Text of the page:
The enforcement of a presumptively valid law, it is also true, does not automatically entitle officials to qualified immunity. Some laws may be “so grossly and flagrantly unconstitutional” that any reasonable officer would decline to enforce them. DeFillippo, 443 U.S. at 38. This exception means that, contrary to plaintiffs' concerns, the Secretary would not receive qualified immunity for enforcing an “involuntary servitude” law or one that required “separate but equal racial accommodations,” even if such laws somehow were enacted by the Ohio General Assembly. Appellees' Br. 39. (As it turns out, the Ohio General Assembly's record in this area is not beyond reproach. After ratifying the Fourteenth Amendment in 1867, it voted to undo its ratification vote in 1868, though it re-ratified the amendment in 2003. See Gabriel J. Chin, Ratifying the Fourteenth Amendment in Ohio, 28 W. New Eng. L.Rev. 179, 179–81 (2006).)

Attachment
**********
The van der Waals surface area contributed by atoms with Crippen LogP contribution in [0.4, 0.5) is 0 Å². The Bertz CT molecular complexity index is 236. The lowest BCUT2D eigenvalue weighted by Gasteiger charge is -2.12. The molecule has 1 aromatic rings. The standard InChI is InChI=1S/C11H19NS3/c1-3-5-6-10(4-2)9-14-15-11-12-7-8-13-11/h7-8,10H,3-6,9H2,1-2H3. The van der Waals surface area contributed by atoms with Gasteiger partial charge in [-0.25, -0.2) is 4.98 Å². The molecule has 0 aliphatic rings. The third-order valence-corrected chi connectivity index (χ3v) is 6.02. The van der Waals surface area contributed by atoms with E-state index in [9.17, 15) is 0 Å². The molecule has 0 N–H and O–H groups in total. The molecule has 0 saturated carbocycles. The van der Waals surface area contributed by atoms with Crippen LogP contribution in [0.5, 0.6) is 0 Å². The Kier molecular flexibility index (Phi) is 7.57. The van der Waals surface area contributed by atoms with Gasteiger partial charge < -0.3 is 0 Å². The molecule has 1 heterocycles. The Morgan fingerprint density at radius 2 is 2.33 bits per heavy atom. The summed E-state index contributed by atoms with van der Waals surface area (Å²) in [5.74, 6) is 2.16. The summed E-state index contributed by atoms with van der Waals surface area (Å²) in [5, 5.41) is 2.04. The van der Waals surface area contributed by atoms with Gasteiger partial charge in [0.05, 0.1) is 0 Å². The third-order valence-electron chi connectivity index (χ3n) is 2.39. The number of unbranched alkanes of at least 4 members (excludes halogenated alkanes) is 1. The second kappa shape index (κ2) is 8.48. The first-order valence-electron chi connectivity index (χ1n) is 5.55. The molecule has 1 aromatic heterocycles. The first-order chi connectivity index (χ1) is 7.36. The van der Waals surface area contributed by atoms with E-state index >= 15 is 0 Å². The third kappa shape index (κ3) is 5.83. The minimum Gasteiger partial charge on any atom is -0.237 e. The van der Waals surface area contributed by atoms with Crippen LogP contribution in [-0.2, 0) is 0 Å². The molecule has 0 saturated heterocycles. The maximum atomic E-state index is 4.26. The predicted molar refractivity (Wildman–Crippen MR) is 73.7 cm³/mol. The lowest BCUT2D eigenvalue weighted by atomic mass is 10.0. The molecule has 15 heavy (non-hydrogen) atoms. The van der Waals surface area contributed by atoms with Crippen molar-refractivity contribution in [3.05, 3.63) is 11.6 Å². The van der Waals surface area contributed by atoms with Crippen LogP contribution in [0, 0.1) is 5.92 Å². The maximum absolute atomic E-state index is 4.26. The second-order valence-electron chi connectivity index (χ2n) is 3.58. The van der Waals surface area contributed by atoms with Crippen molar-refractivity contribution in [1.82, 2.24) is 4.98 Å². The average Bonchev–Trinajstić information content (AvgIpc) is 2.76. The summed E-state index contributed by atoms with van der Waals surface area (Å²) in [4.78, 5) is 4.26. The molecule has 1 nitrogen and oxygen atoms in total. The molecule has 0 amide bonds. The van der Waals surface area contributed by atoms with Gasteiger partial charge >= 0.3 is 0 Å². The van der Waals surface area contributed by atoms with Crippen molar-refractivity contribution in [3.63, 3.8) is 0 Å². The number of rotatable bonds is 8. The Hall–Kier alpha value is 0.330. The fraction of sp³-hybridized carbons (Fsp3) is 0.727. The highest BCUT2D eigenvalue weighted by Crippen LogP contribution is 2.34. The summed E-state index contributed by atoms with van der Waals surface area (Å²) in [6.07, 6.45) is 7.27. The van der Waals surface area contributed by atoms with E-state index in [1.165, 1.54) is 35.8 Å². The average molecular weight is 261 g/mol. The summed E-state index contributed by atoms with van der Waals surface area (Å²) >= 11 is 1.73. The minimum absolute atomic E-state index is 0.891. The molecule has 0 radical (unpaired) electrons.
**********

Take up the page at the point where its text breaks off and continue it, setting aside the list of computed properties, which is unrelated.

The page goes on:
Today's election statute is not a “grossly and flagrantly unconstitutional” law. At the same time that the Tenth Circuit has invalidated residency requirements for initiative-petition circulators, see Yes on Term Limits, Inc. v. Savage, 550 F.3d 1023, 1025–27, 1031 (10th Cir.2008); Chandler v. City of Arvada, 292 F.3d 1236, 1238–44 (10th Cir.2002), the Eighth Circuit has upheld such a requirement, see Initiative & Referendum Inst. v. Jaeger, 241 F.3d 614, 616–17 (8th Cir.2001). Jaeger held that North Dakota's residency restriction advanced the State's “compelling interest in preventing fraud” without “unduly restrict[ing] speech,” noting that nonresidents had “many alternative means ․ to communicate their views on initiative measures.” Id. Whether our court would accept the Eighth Circuit's reasoning if presented with the same question matters not. What matters is that the existence of a circuit split by itself amply supports Husted's position that he could reasonably conclude that Ohio's residency requirement was constitutional. See Wilson v. Layne, 526 U.S. 603, 618 (1999). If judges can reasonably disagree about the meaning of the Constitution, we should not punish public officials for reasonably picking one side or the other of the debate.